"You wouldn't?" he asked, even though something in Iruka's smirk told him he certainly would.

"Why not? I'm certain she would be thrilled."

"I have taught you well," Karasu murmured, amused in spite of himself, "Brat."

Iruka's predatory grin broadened.

"Fine, I'll show you," the Hunter said, adding wryly, "In Hime-san's case I'm afraid a demonstration is worth a thousand words."

The apprentice looked far from comforted. He started biting a nail.

"Stop that," Karasu said automatically, slapping Iruka's hand away from his mouth. "Are you listening? Good. Now, Hime-san is simply being her stubborn self -- we just have to force her out."

He concentrated, finding his focus and squeezing his eyes shut. Then, more quickly than Iruka could follow, he went through the jutsu's complex motions. At the moment, Iruka's blood on a Summoning scroll was the only requirement to conjure the nin-cat. But later, when the blood contract was sealed, none but Hime's "master" would be able to summon her.

"Ninpo Kuchiyose," Karasu murmured, "Futon, Shunsoku No Jutsu!"

He felt the planar struggle for a short moment, before she gave up and let herself be dragged into their world. She materialized amidst chakra smoke -- little of it, for the Hunter was nothing if not a perfectionist.

Hime stretched herself delicately and looked up directly into Iruka's eyes. The young man swallowed. She was huge, in comparisons to other felines Iruka had seen before, but sleek and well-proportioned Her golden eyes were mesmerizing in their intensity. Iruka had the feeling he was being sized up, but whether he was judged adequate he could not tell.

They stared at each other for a long while. She did not blink once. Iruka refused to look away.

"Why, hello there, Hime-san," Karasu said pleasantly, clearly intending to interrupt their staring contest. There was a hint of steel in his voice.

She turned to him, her scowling face softening a little when she recognized him.

"Karasu-kun," she acknowledged with a nod. "Long time no see."

"Indeed," the Hunter replied smoothly. "But I see you have not changed a bit."

The cougar looked pleased. "Well, I try."

Iruka's eyes went from his teacher to the planar in growing annoyance. He decided to step in.

"You knew I was calling you, didn't you?"

She shot him a bored glance.


"Then why the hell wouldn't you come out?" Iruka said, spluttering with rage.

The cougar seemed to consider her answer, before she said, with perfect poise, "I don't do mornings."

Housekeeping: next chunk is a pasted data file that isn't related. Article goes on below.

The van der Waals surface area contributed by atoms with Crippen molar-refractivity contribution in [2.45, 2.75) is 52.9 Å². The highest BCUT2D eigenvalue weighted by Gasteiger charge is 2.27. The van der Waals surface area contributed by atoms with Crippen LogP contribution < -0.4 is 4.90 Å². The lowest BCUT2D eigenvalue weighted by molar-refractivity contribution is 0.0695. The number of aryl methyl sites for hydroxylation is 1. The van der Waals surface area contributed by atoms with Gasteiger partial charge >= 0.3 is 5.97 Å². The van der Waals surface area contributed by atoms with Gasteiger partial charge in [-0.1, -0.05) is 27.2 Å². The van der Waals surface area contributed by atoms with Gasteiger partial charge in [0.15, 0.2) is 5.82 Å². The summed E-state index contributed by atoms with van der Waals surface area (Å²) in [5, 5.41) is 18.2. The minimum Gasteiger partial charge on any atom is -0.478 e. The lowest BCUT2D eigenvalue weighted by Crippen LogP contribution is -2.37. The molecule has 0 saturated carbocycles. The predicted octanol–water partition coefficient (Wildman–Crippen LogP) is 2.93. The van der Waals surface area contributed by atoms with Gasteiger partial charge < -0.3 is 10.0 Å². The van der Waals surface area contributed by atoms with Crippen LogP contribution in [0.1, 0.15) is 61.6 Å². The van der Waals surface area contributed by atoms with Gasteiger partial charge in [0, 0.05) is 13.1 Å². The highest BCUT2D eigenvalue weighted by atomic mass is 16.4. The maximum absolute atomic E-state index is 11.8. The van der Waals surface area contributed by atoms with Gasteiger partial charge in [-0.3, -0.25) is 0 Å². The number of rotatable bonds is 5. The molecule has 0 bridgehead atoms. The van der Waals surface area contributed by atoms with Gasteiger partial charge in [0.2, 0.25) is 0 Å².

"Mornings?" Iruka repeated incredulously. "Mornings? It's nearly six in the evening!"

"I know that," she huffed, before adding as an afterthought, "Brat."

Iruka's dark eyes narrowed, glinting dangerously. He reminded briefly Karasu of a panther on the prowl.

"Flea bag"



"Kitten fodder."

Iruka glared. Hime glared right back.

He glared some more. She growled.

Growing increasingly annoyed, Karasu whacked them both on the head with the back of his hand.

"What was that for, old man?" the young man hollered, rubbing his skull.

The Hunter wagged a threatening finger under his nose. Iruka took a hasty step back.

"For being rude to a lady," Karasu said, clearly disapproving. "And besides," he added emphatically, "I am not old. I'm youth-challenged. Get that in your head, brat."

Hime did not bother to hide her satisfaction, mentally sticking out her tongue at Iruka.

"As for you, Hime-san," he went on, shaking his head, "Your behavior is most disappointing."

It was Iruka's turn to look triumphant.

Hime seemed vaguely put out. "Ah," she said, "You shinobi have no sense of humor."

"You know what they say," Karasu rejoined, smiling, "It's all fun and games until someone loses patience."

"And I suppose this was your idea of a joke?" Iruka said slowly, squeezing his eyes shut to try and control his temper.

"No," she replied, blinking innocently. "There were more important matters requiring my attention."

"Such as?"

"I was taking a nap."

Iruka's eyes flew open in outrage, the fragile control he held over his irritation evaporating.

"Why, you!"

Karasu sat down on a stump, cross-legged. Resting his chin on his hands, he watched in delight his apprentice chase the planar around the clearing. Iruka was being particularly creative in his invectives and Hime looked far too amused for her own good.

Yes, he thought, almost fondly, Hime will do.

Wouldn't want the brat to get bored, after all.

Around them, night started to fall.

¤ end ¤

Hum. I guess that's all. Review if you please. Feedback very much appreciated :)